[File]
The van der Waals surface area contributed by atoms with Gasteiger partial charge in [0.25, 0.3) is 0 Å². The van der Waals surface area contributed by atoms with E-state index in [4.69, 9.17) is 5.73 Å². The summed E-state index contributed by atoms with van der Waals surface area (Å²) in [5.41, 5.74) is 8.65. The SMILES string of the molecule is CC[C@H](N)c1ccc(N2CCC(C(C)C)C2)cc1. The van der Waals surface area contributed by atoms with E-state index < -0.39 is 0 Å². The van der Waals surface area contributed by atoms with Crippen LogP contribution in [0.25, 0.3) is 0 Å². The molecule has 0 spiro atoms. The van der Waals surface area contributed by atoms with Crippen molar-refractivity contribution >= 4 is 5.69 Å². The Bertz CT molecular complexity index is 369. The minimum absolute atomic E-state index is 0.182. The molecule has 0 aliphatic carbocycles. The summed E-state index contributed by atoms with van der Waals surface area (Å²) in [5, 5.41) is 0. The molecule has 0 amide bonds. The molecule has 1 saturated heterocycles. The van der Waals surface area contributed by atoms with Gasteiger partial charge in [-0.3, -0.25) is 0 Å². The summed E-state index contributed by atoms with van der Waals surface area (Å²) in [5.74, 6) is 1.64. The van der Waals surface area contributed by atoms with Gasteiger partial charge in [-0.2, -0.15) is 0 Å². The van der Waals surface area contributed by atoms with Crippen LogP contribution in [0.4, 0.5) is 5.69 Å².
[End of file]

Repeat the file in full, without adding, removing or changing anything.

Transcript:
The van der Waals surface area contributed by atoms with Gasteiger partial charge in [0.25, 0.3) is 0 Å². The van der Waals surface area contributed by atoms with E-state index in [4.69, 9.17) is 5.73 Å². The summed E-state index contributed by atoms with van der Waals surface area (Å²) in [5.41, 5.74) is 8.65. The SMILES string of the molecule is CC[C@H](N)c1ccc(N2CCC(C(C)C)C2)cc1. The van der Waals surface area contributed by atoms with E-state index < -0.39 is 0 Å². The van der Waals surface area contributed by atoms with Crippen LogP contribution in [0.25, 0.3) is 0 Å². The molecule has 0 spiro atoms. The van der Waals surface area contributed by atoms with Crippen molar-refractivity contribution >= 4 is 5.69 Å². The Bertz CT molecular complexity index is 369. The minimum absolute atomic E-state index is 0.182. The molecule has 0 aliphatic carbocycles. The summed E-state index contributed by atoms with van der Waals surface area (Å²) in [5, 5.41) is 0. The molecule has 0 amide bonds. The molecule has 1 saturated heterocycles. The van der Waals surface area contributed by atoms with Gasteiger partial charge in [-0.3, -0.25) is 0 Å². The summed E-state index contributed by atoms with van der Waals surface area (Å²) in [5.74, 6) is 1.64. The van der Waals surface area contributed by atoms with Gasteiger partial charge in [-0.2, -0.15) is 0 Å². The van der Waals surface area contributed by atoms with Crippen LogP contribution in [0.4, 0.5) is 5.69 Å².